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Old 05-04-2020, 03:34 PM   #1
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Join Date: Apr 2020
Location: Michigan
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Soft Floor - again & penetrating epoxy or resin

Palomiono Solaire 278, 2013, 1 slideout

First I am searching like crazy through the posts for a solution. But first, I was reading some of the disheartening stories and have to throw this in about dealers/makers/owners experiences especially regarding crappy floors. /// Question at end ...

I have the same soft floor issue, 2nd ower, it was soft when I got it in 2015 and I was in too much of a stupid hurry to ask questions. Fast forward, finally took to Colin, MI early this year, did a pressure test, was more or less told it was junk and it would cost more - at FACTORY - than to just buy another unit. After getting over the depression and let down, I started reading, talking, getting help on this forum and have been able to fix - so far - most problems other than the floor.

Want to hear something rich? I stopped at the gas station leaving town and ran into one of the workers and he said "oh did you just come from Palomino?" Yep, I said. This dude went off on a tirade about the quality and how much things have slipped since Berkshire Hathaway bought them out. Funny how much one can learn from someone on the inside. Of course I read about all the lawsuits back when, but being a 2nd owner. Tough Cookies for me. Lesson Learned. CAVEAT EMPTOR. And don't be stupid when buying something if it doesn't seem 100%r (that is on me).

Maybe I should just return the favor (karma), go buy a brand new RV on credit and then skip out of town and blame COVID (joking. Sort of). We were raised to work hard and trust a handshake. Too many crooks. No wonder nobody trusts anyone or anything any more. I 'll stop there. I'm starting to sound crotchety .....

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With having a slideout and mushy floors down the middle of the high traffic area, I was looking more and more at the idea of using a penetrating epoxy or resin

Watched several YouTube videos, but just a little leery about dealing with chemicals and my competence level. But it seems like a better fix than trying to lay down osb.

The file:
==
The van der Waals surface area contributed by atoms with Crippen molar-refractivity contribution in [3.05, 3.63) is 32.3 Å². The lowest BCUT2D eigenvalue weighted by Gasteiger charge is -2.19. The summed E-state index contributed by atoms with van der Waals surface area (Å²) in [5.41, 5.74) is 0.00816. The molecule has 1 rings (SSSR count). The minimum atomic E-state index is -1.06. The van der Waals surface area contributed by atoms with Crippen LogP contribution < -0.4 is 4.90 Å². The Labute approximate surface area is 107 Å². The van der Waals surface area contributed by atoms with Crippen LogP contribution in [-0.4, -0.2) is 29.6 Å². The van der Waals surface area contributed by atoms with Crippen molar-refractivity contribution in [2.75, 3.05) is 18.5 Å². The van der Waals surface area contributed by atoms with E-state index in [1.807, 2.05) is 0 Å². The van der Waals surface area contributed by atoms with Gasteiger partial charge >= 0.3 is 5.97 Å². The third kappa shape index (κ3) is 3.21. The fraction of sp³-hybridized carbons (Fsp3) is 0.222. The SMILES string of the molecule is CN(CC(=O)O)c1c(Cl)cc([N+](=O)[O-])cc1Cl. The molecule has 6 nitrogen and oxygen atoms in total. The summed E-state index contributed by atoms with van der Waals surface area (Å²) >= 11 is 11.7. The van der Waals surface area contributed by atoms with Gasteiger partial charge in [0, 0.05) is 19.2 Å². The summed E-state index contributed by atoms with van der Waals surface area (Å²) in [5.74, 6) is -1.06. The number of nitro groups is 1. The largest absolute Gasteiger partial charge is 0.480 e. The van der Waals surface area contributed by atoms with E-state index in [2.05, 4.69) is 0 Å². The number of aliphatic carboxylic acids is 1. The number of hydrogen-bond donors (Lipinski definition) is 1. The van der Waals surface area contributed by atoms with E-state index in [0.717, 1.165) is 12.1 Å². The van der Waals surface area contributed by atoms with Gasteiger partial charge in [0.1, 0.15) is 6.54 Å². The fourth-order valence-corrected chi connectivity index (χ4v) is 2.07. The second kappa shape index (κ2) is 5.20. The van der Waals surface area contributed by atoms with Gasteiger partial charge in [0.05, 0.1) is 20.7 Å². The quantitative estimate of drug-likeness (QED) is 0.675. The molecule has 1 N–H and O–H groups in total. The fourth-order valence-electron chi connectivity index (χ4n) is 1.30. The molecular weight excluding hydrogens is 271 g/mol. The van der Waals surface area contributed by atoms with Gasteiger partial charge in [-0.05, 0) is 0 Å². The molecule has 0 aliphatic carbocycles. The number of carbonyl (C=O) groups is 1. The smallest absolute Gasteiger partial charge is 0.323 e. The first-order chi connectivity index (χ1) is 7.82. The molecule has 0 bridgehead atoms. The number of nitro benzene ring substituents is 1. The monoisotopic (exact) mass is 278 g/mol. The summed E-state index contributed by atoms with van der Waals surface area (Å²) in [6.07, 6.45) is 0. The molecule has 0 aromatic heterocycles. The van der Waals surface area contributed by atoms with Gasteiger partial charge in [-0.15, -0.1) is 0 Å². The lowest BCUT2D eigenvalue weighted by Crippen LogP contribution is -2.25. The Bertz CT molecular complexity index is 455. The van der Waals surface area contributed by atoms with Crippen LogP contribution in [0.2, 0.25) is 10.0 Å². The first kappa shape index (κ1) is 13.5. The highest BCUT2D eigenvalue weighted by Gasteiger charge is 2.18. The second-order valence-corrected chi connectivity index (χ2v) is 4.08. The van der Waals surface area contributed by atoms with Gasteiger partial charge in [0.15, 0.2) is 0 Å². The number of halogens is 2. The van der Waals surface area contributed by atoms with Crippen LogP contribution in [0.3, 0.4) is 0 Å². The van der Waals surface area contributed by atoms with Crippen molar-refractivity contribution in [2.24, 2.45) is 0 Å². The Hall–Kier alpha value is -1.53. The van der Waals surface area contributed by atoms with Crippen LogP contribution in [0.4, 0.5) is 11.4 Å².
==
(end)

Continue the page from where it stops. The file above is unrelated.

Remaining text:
Does anyone have any link or feedback? Should I first tear off the bottom cover and get real good look at it? Part of my fear is punching holes through the floor, as per the videos, and not going through the bottom cover. It also looks a little difficult injecting goo ... I can see my hand slipping or getting too aggressive and the goo flies up into my eyeballs. lol I have a tendency to 'treat everything like a nail..."
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Old 05-08-2020, 08:18 PM   #2
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I have a 2013 windjammer ,have soft spots in front of sink, stove and fridge. Fixing to use some engineed planks fm Lowe's .the widest and longest and thickest I can find.will put it down without gluing and see how how well it works.
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Old 05-08-2020, 08:31 PM   #3
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Quote:
Originally Posted by larry5167 View Post
I have a 2013 windjammer ,have soft spots in front of sink, stove and fridge. Fixing to use some engineed planks fm Lowe's .the widest and longest and thickest I can find.will put it down without gluing and see how how well it works.
I really wish I was the first owner and part of those class action lawsuits I have read about the flooring. When I bought it, the warrenty period was still in place and I ignored the soft spots. Buyer Beware.

Like you, the more we talk about our floor problem, we are thinking of doing what you are doing. It is complicated with having a very long large slideout.
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Old 05-08-2020, 10:50 PM   #4
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I'm 2nd owner it's a 3001w 35 ft.living room slide figure it will only take one box of planks to get from bathroom door to just pass sink.and Will go to edge of carpet.
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Old 05-09-2020, 06:42 AM   #5
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My first TT had soft floors. It was a $300 Craigslist find and I knew that I was in for a major project when I bought it. The source of the leaks was fixed but the damage wasn't. I started in the rear bedroom and worked forward. I took out bed and floor covering and then the rotted floor. I replaced all of the studs, installed new 3/4" plywood, new floor tiles and then reinstalled the bed. The next year I did the same in the hallway, kitchen and dining area. When I was done the framework under the floor and floor were stronger than original. I'm a "if you're going to fix it do it right" kind of guy. The only way to fix this thing is to do as I did. Fix the cause first then tear out the floor and replace it. Laying a piece of OSB over it or injecting glue is only a patch and is going to hurt the resale value. If you fix it yourself and do it right you'll have the satisfaction that it was done right and you'll enjoy many years of camping.
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Old 05-09-2020, 07:04 AM   #6
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My floor is aluminum frame insulation in with thin liminated on both sides. The foam compresses between aluminum frame ribs,no rot or water damage,
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